active BOOL

Note: You need to select a database first with the USE command as mentioned above. Otherwise you will get the following error: `ERROR 1046 (3D000): No database selected.

To list the available tables, you could run the following command:



| Tables_in_demo_db |
| users             |

Dropping tables

You can drop or delete tables by using the DROP TABLE statement.

Let's test that and drop the table that we've just created:


The output that you would get would be:

Query OK, 0 rows affected (0.03 sec)

And now, if you were to run the SHOW TABLES; query again, you would get the following output:

Empty set (0.00 sec)

Allowing NULL values

By default, each column in your table can hold NULL values. In case that you don't wanted to allow NULL values for some of the columns in a specific table, you need to specify this during the table creation or later on change the table to allow that.

For example, let's say that we want the username column to be a required one, we would need to alter the table create statement and include NOT NULL right next to the username column like this:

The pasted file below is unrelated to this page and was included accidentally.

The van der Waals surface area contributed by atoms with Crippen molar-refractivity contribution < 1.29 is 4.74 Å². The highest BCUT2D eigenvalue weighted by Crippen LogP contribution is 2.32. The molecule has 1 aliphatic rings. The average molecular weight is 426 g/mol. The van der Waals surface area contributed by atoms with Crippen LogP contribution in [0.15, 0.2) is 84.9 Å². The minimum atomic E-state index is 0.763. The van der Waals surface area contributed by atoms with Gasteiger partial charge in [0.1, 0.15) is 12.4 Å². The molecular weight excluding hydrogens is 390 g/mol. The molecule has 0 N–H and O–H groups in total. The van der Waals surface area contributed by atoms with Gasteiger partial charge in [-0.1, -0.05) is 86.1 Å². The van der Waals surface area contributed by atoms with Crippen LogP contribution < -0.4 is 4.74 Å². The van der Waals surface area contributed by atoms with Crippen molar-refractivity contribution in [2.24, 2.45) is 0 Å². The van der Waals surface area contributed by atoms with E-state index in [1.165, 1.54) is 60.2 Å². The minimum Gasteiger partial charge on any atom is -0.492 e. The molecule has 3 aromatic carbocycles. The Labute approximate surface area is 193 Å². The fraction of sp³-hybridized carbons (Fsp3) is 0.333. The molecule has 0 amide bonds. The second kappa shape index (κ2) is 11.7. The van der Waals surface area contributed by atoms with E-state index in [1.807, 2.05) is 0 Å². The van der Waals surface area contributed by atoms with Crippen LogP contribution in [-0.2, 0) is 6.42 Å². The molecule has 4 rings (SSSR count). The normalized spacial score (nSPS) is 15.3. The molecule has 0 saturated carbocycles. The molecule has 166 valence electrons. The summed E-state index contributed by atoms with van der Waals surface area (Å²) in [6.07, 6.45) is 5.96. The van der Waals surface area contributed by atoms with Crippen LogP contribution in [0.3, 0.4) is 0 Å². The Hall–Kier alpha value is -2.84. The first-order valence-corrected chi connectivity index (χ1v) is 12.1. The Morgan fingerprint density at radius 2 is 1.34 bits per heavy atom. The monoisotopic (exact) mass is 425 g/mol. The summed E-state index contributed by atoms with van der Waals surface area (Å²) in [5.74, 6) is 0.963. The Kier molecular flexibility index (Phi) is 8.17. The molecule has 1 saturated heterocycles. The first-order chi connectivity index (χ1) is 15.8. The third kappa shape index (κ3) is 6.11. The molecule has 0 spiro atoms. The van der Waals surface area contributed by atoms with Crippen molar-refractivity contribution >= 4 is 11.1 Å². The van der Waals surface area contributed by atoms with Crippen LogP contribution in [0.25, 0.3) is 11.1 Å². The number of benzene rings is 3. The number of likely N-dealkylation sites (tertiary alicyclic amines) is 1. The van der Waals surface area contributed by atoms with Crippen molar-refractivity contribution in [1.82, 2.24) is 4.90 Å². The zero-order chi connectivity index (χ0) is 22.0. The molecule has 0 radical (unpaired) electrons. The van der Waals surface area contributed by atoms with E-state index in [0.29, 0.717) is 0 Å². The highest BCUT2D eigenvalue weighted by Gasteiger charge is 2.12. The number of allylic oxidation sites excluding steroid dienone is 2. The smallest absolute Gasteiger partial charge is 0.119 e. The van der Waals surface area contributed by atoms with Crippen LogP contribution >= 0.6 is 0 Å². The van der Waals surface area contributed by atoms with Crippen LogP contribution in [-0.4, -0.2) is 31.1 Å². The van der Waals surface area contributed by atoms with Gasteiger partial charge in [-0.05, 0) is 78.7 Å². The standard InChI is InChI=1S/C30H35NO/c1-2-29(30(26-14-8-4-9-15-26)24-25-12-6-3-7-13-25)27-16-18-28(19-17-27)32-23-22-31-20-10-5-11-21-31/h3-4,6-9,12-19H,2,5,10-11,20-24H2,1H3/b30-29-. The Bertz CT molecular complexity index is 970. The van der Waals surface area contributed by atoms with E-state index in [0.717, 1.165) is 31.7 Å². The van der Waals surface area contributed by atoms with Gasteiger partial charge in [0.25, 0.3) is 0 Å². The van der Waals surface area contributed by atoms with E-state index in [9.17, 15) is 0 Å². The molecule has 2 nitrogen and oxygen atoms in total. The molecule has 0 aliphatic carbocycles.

id INT,
    username VARCHAR(255) NOT NULL,
    about TEXT,
    birthday DATE,
    active BOOL

That way, when you try to add a new user, MySQL will let you know that the username column is required.

Specifying a primary key

The primary key column, which in our case is the id column, is a unique identifier for our users.

We want the id column to be unique, and also, whenever we add new users, we want the ID of the user to autoincrement for each new user.

This can be achieved with a primary key and AUTO_INCREMENT. The primary key column needs to be NOT NULL as well.